I guess that you don't notice the rise of goddess worship around the planet and the chaos which is rising, and the paganism, the worship of the created instead of the Creator, which is right there behind it. I guess that you therefore cannot identify the moves to exalt Mary to co-Mediatrix and Queen of Heaven for what it is. Nor the occult beliefs that Adam was androgynous and therefore the eradication of terms such as father, mother, husband and wife for gender less terms of spouse and parent. Or the blasphemous beliefs that the Creator is not only gender less but bisexual. Or the incessant rise in 'historical discoveries' that many of the ancient civilisations were matriarchal and not 'violent' as supposed.

Revelation states that the beast which rises from the pit will be looked at with awe by those who are perishing. Today, the rise of goddess and sex/fertility worship is increasing exponentially, especially as mankind is bring led to source their truth through their senses and experiences. Exactly what happened in the garden of Eden. One path worships the created and one path worships the Creator. One path twisted the account to reflect what they perceived as the truth and one path kept the truth because it was the Truth. The entire Bible shows us this, and shows mankind what happens repeatedly when man defines his own good and evil and let's his senses and experiences dictate his truths. It never ends well for mankind. We can see it today if we only look - the rise of feminism has brought death to untold millions through the sacrifice of our most innocent, the destruction of harmonious families and the sexual revolution which is nothing more than the worship of the created. The occult version of utopia is a return to hedonism, whereby the created is exalted as divine and the highest thought is dictated by what pleases the senses. To this end, the infirm are disposable, the inconvenient are disposable, the ugly are deemed disposable, the 'genitically inferior'....the less 'intelligent'....the poor...all are considered "useless eaters". Sound familiar? The end result of worship of the created.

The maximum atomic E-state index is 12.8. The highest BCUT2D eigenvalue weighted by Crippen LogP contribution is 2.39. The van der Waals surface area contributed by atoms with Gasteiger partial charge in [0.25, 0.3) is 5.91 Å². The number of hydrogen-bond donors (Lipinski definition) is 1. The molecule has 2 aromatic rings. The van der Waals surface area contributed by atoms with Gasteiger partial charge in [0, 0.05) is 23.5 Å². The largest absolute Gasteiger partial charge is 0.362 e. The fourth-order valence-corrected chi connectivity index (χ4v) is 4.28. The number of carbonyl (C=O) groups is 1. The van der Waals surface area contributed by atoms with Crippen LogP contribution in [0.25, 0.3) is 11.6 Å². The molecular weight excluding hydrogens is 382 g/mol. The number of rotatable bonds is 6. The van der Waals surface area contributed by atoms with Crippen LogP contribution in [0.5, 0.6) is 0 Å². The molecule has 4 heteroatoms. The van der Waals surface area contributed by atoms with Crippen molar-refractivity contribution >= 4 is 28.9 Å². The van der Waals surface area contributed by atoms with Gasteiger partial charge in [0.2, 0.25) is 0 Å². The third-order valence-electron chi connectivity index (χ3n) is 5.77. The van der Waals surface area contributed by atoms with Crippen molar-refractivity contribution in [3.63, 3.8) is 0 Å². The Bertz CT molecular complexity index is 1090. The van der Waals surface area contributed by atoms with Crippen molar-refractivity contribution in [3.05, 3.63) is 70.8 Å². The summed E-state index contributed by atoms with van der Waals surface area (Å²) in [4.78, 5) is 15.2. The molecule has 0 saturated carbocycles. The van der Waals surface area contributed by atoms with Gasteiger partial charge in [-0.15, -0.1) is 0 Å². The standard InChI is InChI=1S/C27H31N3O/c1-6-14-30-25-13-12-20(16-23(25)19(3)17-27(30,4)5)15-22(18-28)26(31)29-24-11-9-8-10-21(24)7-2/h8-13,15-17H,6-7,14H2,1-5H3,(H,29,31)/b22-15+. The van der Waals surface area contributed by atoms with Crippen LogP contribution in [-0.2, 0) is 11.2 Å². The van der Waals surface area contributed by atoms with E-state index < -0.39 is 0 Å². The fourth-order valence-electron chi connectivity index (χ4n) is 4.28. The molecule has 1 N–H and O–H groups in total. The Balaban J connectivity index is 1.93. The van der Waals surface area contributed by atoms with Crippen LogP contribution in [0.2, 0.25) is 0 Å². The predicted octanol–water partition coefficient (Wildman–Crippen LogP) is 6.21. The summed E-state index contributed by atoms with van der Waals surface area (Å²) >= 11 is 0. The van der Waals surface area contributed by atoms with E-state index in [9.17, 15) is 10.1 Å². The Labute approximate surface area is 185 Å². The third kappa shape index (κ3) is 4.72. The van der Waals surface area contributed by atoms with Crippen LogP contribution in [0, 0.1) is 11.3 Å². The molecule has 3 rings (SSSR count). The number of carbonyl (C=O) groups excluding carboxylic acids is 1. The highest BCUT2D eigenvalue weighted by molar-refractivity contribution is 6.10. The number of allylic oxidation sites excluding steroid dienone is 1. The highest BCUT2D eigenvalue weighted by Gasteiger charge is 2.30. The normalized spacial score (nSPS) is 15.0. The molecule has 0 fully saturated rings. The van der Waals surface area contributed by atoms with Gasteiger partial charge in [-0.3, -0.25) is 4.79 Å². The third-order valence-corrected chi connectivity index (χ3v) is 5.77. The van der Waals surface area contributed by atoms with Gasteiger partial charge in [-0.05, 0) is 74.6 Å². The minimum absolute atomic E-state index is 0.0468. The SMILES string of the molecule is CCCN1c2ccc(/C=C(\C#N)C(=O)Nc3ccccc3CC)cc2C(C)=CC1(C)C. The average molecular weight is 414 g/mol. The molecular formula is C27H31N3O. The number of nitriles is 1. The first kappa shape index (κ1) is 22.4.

And yet, you must discount the truth that it is the MEEK who shall inherit the Earth?



posted on Feb, 21 2013 @ 03:17 AM
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reply to post by windword
 


Yes, the disrespect shown to women in all abrahamic faiths is worthy of an massive eye roll.

It's almost as if a race of people, with little respect for women, found these Sumerian texts and rewrote them, conforming them into something they could use to further subdue women and assert control.



posted on Feb, 21 2013 @ 08:06 AM